Debate Over CCPA Amendment Heats Up as Business Preparations Ramp Up
The debate over the California Consumer Privacy Act (CCPA) is heating up now that the California legislature is back in session, the Attorney General has completed two of the six public discussion forums, and the federal government is still mired in the shutdown debate. Meanwhile, we are seeing businesses preparing in earnest as the lookback period has begun and there is less than a year before the effective date of January 1, 2020.
On Thursday, 41 California privacy lawyers, professionals and professors urged the California legislature to make major changes to California’s new privacy law. It was organized by Professor Eric Goldman of Santa Clara University School of Law. The letter is addressed to four leaders of the Senate and Assembly, rather than Assemblyman Ed Chau and Senator Robert Hertzberg, the original sponsors of AB 375.
The letter highlighted six areas of concern about the CCPA law:
1. Application to Stakeholders Who Did Not Provide Input. The letter suggests that the legislature conduct broad-based fact gathering from multiple constituencies as part of an amendment to the CCPA because these groups did not have input into the sweeping changes of the original law.
2. Compliance Costs for Small Businesses. The letter points out the low requirements to reach the threshold to be a covered business and urges the legislature to increase the amount for data possessed or scale back small business compliance obligations.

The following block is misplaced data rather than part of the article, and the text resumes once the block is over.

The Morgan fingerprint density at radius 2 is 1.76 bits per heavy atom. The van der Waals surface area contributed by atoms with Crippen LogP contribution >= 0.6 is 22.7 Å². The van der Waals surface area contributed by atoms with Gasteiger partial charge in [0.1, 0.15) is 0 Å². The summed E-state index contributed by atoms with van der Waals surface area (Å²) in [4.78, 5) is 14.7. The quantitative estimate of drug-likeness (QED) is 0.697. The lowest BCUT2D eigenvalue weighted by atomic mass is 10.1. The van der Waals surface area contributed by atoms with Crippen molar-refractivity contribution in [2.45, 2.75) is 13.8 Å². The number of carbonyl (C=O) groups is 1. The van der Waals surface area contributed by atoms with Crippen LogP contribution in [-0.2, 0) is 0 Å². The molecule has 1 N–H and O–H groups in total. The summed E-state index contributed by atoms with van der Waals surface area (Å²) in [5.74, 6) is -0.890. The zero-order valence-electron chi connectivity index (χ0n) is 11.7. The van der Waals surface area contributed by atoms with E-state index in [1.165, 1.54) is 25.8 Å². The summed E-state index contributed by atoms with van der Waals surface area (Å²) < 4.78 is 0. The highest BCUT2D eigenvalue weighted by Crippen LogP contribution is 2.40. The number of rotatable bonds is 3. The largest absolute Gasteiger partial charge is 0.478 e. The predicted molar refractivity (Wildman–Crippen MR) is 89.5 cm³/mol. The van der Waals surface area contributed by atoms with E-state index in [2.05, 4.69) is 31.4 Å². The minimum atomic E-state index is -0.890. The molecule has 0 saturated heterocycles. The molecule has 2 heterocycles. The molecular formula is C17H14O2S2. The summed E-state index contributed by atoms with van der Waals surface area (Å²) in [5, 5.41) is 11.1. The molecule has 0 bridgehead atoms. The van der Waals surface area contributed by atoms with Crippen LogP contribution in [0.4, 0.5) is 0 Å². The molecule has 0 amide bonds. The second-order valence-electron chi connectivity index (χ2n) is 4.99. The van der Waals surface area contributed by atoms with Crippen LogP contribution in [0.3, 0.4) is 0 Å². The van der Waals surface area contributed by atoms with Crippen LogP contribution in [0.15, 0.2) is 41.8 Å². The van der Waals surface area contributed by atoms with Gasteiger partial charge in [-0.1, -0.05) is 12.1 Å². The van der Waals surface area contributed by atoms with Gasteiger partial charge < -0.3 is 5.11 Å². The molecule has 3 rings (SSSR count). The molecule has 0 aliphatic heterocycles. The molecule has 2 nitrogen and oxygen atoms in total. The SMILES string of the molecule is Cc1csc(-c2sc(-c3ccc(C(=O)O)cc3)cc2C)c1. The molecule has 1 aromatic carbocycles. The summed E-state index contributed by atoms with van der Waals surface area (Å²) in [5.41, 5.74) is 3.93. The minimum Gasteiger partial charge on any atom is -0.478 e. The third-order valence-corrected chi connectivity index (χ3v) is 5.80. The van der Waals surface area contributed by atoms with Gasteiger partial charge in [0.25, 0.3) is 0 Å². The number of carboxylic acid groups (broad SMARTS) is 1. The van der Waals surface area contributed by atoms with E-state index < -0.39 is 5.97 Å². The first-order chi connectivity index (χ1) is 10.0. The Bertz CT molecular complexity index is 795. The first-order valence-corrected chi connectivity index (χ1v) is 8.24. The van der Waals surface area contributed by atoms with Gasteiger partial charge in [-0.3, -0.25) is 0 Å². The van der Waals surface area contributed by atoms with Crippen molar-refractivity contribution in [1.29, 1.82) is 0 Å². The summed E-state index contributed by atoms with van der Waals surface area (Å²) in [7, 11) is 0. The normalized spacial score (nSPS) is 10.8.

3. Inconsistencies with the GDPR. The letter suggests harmonizing the CCPA with GDPR to avoid creating a new round of compliance work which would not make an incremental improvement sufficient to justify the cost.
4. The CCPA Counterproductively Undermines Consumer Privacy. The letter questions whether the data subject access rights provided will actually increase privacy protections for users as businesses must make data identifiable to meet the requirements as well as collect more data to verify the identity of a consumer to permit them to exercise the rights appropriately.
5. Overbroad Definitions. The letter points to ambiguity in numerous key definitions, including “business”, “consumer, “personal information”, “households”, “service provider” and “third party”.
6. Extraterritorial Reach. The letter raises questions about the application to businesses located outside California, including affiliates of California businesses, the amount of California business required to reach the threshold, and the Constitutionality of application to activity outside California.
Here is a link to the PDF of the letter.
It is possible that the California legislature will allow the Attorney General’s Office to address some of these issues through the rulemaking process. The CaAG is still early in that process, seeking public comments through February before it completes draft rules for businesses. Nevertheless, it seems likely that the letter will garner a response from privacy organizations in support of the bill, as well as fuel business lobbying efforts for an additional amendment before summer.